BI’s Article search uses Boolean search capabilities. If you are not familiar with these principles, here are some quick tips.
To search specifically for more than one word, put the search term in quotation marks. For example, “workers compensation”. This will limit your search to that combination of words.
To search for a combination of terms, use quotations and the & symbol. For example, “hurricane” & “loss”.
WASHINGTON—President Barack Obama has signed into law legislation that will allow employers to slash their defined benefit plan contributions by billions of dollars throughout the next several years, but it also boosts their pension insurance premiums.
The pension-related provisions were included as part of a broader transportation funding bill, H.R. 4348, that President Obama signed Friday.
Under the new law, employers can use higher interest rates to value plan liabilities, thus reducing the value of the liabilities and the contributions they must make to the plans.
Employers will continue to value plan liabilities based on interest rates on top-rated corporate bonds for three different segments, averaged over 24 months. Segments refer to when benefits are paid to participants.
Under this methodology, interest rates that value plan liabilities are based on the maturity date of the corporate bonds. For example, interest rates on pension liabilities to be paid within the next five years will be based on corporate bonds maturing within five years.
Over the next decade, the interest rate changes will boost federal tax revenues by more than $9.4 billion, according to the congressional Joint Committee on Taxation. That is because using higher interest rates will decrease the value of plan liabilities, reducing required tax-deductible plan contributions, which in turn will increase employers' taxable incomes.
However, the actual interest rate for each segment in 2012 would have to be within 10% of the average of those segment rates for the preceding 25-year period. In succeeding years, this 10% corridor would increase and top out at 30% in 2016.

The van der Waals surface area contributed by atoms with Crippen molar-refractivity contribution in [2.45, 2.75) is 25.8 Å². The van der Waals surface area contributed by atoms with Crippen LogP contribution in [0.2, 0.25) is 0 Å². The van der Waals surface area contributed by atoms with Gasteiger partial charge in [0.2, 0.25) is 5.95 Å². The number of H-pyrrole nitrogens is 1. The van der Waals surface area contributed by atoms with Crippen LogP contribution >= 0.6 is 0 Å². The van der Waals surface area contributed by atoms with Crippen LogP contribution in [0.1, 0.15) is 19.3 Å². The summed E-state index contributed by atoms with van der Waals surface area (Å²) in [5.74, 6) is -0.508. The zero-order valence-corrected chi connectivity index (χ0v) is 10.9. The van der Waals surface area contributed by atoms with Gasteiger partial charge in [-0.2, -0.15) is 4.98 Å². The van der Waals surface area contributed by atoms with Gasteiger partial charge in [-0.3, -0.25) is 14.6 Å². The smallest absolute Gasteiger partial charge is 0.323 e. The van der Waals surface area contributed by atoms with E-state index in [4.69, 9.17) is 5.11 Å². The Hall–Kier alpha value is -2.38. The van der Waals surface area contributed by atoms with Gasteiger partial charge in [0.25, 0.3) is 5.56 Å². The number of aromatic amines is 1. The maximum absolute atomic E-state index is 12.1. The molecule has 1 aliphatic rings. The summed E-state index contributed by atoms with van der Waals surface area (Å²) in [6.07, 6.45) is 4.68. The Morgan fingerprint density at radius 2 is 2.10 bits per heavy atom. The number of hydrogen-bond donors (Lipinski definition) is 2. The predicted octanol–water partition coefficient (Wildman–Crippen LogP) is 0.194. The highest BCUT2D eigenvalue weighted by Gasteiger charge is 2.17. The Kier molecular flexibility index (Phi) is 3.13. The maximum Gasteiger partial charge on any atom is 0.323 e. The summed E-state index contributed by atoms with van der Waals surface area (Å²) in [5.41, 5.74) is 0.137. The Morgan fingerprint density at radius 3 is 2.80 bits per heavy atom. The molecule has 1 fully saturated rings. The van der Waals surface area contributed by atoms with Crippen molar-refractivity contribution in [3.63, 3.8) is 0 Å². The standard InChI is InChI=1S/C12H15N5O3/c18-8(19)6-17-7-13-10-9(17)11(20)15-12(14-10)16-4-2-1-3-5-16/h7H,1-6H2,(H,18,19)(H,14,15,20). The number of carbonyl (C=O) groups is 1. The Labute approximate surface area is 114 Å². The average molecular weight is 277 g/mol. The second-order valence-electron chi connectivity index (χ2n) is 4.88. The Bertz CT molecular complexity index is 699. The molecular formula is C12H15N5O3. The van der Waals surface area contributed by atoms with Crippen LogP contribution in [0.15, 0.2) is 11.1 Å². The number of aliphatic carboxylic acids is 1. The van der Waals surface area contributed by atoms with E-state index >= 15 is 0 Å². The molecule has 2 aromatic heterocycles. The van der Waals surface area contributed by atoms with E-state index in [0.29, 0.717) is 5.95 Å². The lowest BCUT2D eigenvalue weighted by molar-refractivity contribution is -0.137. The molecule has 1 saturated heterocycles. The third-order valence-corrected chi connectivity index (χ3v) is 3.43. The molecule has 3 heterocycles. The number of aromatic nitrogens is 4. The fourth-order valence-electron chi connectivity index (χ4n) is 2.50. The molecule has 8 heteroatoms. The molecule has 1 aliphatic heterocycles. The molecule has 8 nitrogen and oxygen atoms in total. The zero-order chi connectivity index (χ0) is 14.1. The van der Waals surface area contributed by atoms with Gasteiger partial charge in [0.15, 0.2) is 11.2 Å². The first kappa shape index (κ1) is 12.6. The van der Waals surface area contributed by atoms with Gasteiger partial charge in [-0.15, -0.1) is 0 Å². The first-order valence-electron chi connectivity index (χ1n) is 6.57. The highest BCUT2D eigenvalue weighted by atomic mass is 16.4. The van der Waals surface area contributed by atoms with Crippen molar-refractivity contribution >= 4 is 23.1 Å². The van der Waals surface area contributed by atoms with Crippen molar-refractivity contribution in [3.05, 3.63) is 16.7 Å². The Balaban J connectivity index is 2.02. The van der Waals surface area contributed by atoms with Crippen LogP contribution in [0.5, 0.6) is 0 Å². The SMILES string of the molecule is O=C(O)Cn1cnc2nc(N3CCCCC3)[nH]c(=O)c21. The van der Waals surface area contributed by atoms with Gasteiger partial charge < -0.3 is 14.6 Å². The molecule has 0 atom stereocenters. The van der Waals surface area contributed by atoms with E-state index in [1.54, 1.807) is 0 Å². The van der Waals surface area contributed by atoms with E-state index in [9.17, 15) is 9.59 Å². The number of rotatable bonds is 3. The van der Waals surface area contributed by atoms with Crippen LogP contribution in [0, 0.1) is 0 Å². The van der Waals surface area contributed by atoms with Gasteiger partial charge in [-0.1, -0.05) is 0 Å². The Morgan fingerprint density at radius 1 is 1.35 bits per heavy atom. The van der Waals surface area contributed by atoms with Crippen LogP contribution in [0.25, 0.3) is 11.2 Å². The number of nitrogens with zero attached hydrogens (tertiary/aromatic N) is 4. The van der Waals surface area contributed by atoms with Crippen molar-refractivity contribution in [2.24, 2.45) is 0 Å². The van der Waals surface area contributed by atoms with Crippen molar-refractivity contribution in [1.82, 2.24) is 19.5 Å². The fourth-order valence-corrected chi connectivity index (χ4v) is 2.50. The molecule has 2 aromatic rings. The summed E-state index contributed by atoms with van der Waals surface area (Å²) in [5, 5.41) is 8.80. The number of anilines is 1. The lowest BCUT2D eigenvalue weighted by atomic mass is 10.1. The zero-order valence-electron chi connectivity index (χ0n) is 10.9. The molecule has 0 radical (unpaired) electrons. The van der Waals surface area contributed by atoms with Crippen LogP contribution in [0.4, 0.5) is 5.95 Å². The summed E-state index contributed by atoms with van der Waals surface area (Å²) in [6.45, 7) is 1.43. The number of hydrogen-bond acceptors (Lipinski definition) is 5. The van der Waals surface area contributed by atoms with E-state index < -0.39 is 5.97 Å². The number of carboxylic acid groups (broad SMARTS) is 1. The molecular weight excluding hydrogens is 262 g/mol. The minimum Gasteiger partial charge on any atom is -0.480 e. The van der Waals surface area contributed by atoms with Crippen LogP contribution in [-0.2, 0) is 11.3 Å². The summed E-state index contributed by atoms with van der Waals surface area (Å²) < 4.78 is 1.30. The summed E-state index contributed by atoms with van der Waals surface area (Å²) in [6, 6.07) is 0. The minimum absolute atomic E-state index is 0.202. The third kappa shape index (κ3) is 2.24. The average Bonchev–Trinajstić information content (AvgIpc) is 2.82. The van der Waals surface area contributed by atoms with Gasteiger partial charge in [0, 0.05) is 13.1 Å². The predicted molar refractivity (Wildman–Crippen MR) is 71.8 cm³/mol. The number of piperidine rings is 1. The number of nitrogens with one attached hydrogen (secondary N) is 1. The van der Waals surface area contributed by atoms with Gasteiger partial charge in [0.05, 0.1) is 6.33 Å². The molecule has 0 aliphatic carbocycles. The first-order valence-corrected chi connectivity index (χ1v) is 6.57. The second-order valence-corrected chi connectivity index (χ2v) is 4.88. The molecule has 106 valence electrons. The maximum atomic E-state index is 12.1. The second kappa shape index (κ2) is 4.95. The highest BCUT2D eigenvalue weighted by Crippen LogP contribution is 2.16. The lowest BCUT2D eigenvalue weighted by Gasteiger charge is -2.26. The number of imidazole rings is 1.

Due to this change in methodology, the interest rate used to value benefits paid over the next five years will increase roughly three percentage points, with smaller, though still significant, percentage increases for benefits paid beyond five years, experts say.
However, the new law also increases premiums that employers pay to the Pension Benefit Guaranty Corp., which has a $26 billion deficit in its insurance programs that guarantee most vested benefits to participants in plans the agency takes over from financially troubled employers.
All employers with defined benefit plans pay an annual PBGC premium of $35 per plan participant. The new law will raise the premium to $42 in 2013 and to $49 in 2014.
In addition, the law increases the variable rate premium that is assessed on employers with underfunded plans.
Under the law, the current variable rate premium of $9 per $1,000 of plan underfunding will be indexed to wage inflation starting next year. In addition, the premium will automatically increase by $4 per $1,000 of plan underfunding in 2014 and by $5 per $1,000 of plan underfunding in 2015.
However, regardless of the amount of the underfunding, the maximum variable rate premium cannot exceed $400 per participant.
PBGC Director Joshua Gotbaum preferred a different approach. In a statement this month, he said the agency would have preferred if Congress gave the PBGC would have been given authority to set premiums based on an employer's creditworthiness.